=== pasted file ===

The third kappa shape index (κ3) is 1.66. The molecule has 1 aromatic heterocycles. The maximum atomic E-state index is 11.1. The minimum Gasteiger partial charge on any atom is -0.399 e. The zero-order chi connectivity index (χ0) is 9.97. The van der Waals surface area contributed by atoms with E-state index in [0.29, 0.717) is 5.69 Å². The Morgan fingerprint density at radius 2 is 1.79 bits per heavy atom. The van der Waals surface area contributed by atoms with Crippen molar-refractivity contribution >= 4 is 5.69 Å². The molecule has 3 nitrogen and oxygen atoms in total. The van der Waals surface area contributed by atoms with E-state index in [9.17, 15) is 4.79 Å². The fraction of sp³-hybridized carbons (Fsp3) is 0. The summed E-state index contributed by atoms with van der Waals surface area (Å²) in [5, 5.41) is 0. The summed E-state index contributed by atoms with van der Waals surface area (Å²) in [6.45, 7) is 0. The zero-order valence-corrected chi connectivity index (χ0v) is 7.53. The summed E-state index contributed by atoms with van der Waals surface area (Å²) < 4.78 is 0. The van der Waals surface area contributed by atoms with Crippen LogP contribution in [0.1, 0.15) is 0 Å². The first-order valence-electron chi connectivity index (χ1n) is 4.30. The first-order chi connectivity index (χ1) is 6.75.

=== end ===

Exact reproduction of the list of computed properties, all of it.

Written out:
The third kappa shape index (κ3) is 1.66. The molecule has 1 aromatic heterocycles. The maximum atomic E-state index is 11.1. The minimum Gasteiger partial charge on any atom is -0.399 e. The zero-order chi connectivity index (χ0) is 9.97. The van der Waals surface area contributed by atoms with E-state index in [0.29, 0.717) is 5.69 Å². The Morgan fingerprint density at radius 2 is 1.79 bits per heavy atom. The van der Waals surface area contributed by atoms with Crippen molar-refractivity contribution >= 4 is 5.69 Å². The molecule has 3 nitrogen and oxygen atoms in total. The van der Waals surface area contributed by atoms with E-state index in [9.17, 15) is 4.79 Å². The fraction of sp³-hybridized carbons (Fsp3) is 0. The summed E-state index contributed by atoms with van der Waals surface area (Å²) in [5, 5.41) is 0. The summed E-state index contributed by atoms with van der Waals surface area (Å²) in [6.45, 7) is 0. The zero-order valence-corrected chi connectivity index (χ0v) is 7.53. The summed E-state index contributed by atoms with van der Waals surface area (Å²) < 4.78 is 0. The van der Waals surface area contributed by atoms with Crippen LogP contribution in [0.1, 0.15) is 0 Å². The first-order valence-electron chi connectivity index (χ1n) is 4.30. The first-order chi connectivity index (χ1) is 6.75.